Pining for the West

The Daft Days by Neil Munro | December 9, 2009

I was raking around in the attic the other day looking for a particular book which I didn’t find, but I did come across The Daft Days which I vaguely remember buying from a second-hand bookshop a while ago. It’s a favourite pastime of mine – haunting old bookshops but sadly there aren’t so many of them around nowadays.

Anyway, I hadn’t got around to reading it and decided to rectify the matter. In fact I had never read anything by Neil Munro before and I didn’t really know what to expect. I was very pleasantly surprised by the book.

It was written in 1907 and is the story of Lennox Dyce from Chicago who travels to Scotland to live with her aunts and an uncle after the death of her parents. The first surprise for the adults is the fact that Lennox is a girl as they had been expecting the arrival of a boy. Mind you I used to know a girl called Lennox, so it isn’t unknown. The girl goes by the name of Bud and turns out to be such an open, friendly and charming wee soul that she takes the small town by storm and is soon a great favourite with the townsfolk.

She goes on to change the lives of the inhabitants in various ways and also to broaden their outlook on life. Bud grows up to become an actress in London and is the pride of her Scottish home town. Quite a feat when you consider the narrow Presbyterianism which pervades the place.

It’s a long time since I read Anne of Green Gables but if I am remembering correctly, The Daft Days is a similar kind of story, only set in Scotland. It ‘s an enjoyable homely sort of a read, I suppose you could say that it is couthie.

I know that at one point there was a vogue for books set in Scotland and there was a group of authors known as ‘Kailyard’ writers and I think that this might come under that category. It must have been written around the time that J.M. Barrie was writing his Tommy and Grizel and The Little Minister sorts of books. It’s a pity that people only remember him for Peter Pan now as his other books are well worth reading.

So I’ll have to find some more Neil Munro books to try out. If you want to know more about him you should visit the Neil Munro Society.

I would really like to know why the cover of Gilian, the Dreamer is a self-portrait by Archibald Skirving, which I recognised immediately. In what way, if any, are the two connected?

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6 Comments »

  1. Not heard of Neil Munro either. this sounds a bit like ‘Pollyanna’, where a child changes all the lives of the people she comes into contact with: they benefit and are made better by having known her. Still not decided what to reread for this challenge yet….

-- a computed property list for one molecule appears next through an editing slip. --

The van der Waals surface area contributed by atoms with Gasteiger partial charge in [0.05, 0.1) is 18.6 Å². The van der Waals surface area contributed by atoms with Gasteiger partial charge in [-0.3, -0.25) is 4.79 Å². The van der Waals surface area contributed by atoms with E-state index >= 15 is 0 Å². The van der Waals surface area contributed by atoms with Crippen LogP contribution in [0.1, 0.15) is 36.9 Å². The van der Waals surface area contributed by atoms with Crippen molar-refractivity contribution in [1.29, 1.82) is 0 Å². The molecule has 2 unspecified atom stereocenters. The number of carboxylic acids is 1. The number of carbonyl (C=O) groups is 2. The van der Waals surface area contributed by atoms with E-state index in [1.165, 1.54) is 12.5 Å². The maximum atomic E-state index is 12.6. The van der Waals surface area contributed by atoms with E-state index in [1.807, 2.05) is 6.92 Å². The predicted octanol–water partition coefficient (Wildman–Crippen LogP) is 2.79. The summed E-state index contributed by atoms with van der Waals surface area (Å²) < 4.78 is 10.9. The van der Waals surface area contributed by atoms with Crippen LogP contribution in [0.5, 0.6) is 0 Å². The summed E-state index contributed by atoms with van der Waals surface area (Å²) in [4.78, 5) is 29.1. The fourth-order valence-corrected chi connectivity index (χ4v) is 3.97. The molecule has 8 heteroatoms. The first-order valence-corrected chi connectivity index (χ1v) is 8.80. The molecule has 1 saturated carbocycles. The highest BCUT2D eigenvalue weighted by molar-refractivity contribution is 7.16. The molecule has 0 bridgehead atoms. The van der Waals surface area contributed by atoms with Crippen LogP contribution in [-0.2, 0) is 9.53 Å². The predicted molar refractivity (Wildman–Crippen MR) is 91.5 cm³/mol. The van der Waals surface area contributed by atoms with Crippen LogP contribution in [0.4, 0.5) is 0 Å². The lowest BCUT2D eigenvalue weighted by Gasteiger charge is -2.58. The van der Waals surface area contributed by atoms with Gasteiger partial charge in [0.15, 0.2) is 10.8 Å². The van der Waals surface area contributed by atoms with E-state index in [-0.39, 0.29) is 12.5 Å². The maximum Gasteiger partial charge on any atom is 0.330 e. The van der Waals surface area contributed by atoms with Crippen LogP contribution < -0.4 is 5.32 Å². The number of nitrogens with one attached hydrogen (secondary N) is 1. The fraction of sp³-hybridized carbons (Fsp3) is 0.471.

Comment by echostains — December 11, 2009 @ 11:58 pm

    • Yes I thought it was like Pollyanna but wasn’t sure, never read it, vaguely remember seeing a bit on T.V. but it didn’t really appeal to me. Neil Munro is most famous for writing the Para Handy stories which were shown on T.V. in the 60s. They were set on a steamboat which was on the Clyde. Not sure if they were shown in England. I keep changing my mind about what to read for the challenge but I don’t think that it matters.

      Comment by piningforthewest — December 12, 2009 @ 6:14 pm

  2. I’m still trying to work out how the button thing works. Any ideas? Do we put in on Aarti’s site to link to ours? I kind of made one, but don’t know what to do with it, lol!

    Comment by echostains — December 12, 2009 @ 10:30 pm

    • According to my firstborn you should put the button on your own site, presumably so it can link to the challenge. I haven’t done anything as I’m still thinking of doing a major revamp. Still trying to get you know what cards written and might manage some decorations before the 25th!

      Comment by piningforthewest — December 13, 2009 @ 9:03 pm

  3. We’ve always had one real tree and a not too bad fake one but I’m with you – hate the thought of a fibre optic one. Don’t know if I’ll bother with a real one this year though. Not feeling festive at all really – should do though as we feel very lucky that both boys have got good jobs after graduating, unlike so many poor souls this year.

    Comment by piningforthewest — December 13, 2009 @ 11:11 pm

    • Yes, I agree, we shouldn’t moan really, especailly when others are having a bad time. It feels so GOOD to moan though, lol! In fact it makes me feel quite FESTIVE! There’s nothing like a good old moan about Christmas. I moan about it coming, moan about it when its here and all the stuff I have to do, moan about it when its over and all the money I’ve spent. It should be called Moanmus really. I think moaning has become part of the Christmas tradition now, lol!

      Comment by echostains — December 14, 2009 @ 9:39 am


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